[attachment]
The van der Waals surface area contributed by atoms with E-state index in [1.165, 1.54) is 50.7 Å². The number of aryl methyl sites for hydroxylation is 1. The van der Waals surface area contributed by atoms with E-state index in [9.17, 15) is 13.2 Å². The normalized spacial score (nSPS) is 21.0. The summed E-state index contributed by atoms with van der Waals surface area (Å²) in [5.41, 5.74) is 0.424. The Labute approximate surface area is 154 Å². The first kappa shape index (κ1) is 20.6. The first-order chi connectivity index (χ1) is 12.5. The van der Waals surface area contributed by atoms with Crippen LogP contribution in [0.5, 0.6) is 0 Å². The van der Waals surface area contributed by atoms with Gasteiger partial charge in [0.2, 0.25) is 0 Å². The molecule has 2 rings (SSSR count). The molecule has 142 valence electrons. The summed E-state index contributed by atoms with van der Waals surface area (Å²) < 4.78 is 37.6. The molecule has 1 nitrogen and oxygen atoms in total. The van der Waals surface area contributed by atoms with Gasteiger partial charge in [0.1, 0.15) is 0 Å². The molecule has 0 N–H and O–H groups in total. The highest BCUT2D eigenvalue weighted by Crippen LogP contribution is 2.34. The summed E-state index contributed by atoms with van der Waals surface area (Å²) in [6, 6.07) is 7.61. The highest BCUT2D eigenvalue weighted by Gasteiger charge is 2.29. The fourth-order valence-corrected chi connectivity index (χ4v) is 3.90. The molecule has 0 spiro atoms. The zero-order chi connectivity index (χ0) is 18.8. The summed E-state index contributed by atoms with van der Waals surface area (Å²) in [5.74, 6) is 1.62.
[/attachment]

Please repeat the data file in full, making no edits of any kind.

The van der Waals surface area contributed by atoms with E-state index in [1.165, 1.54) is 50.7 Å². The number of aryl methyl sites for hydroxylation is 1. The van der Waals surface area contributed by atoms with E-state index in [9.17, 15) is 13.2 Å². The normalized spacial score (nSPS) is 21.0. The summed E-state index contributed by atoms with van der Waals surface area (Å²) in [5.41, 5.74) is 0.424. The Labute approximate surface area is 154 Å². The first kappa shape index (κ1) is 20.6. The first-order chi connectivity index (χ1) is 12.5. The van der Waals surface area contributed by atoms with Crippen LogP contribution in [0.5, 0.6) is 0 Å². The van der Waals surface area contributed by atoms with Gasteiger partial charge in [0.2, 0.25) is 0 Å². The molecule has 2 rings (SSSR count). The molecule has 142 valence electrons. The summed E-state index contributed by atoms with van der Waals surface area (Å²) < 4.78 is 37.6. The molecule has 1 nitrogen and oxygen atoms in total. The van der Waals surface area contributed by atoms with Gasteiger partial charge in [0.1, 0.15) is 0 Å². The molecule has 0 N–H and O–H groups in total. The highest BCUT2D eigenvalue weighted by Crippen LogP contribution is 2.34. The summed E-state index contributed by atoms with van der Waals surface area (Å²) in [6, 6.07) is 7.61. The highest BCUT2D eigenvalue weighted by Gasteiger charge is 2.29. The fourth-order valence-corrected chi connectivity index (χ4v) is 3.90. The molecule has 0 spiro atoms. The zero-order chi connectivity index (χ0) is 18.8. The summed E-state index contributed by atoms with van der Waals surface area (Å²) in [5.74, 6) is 1.62.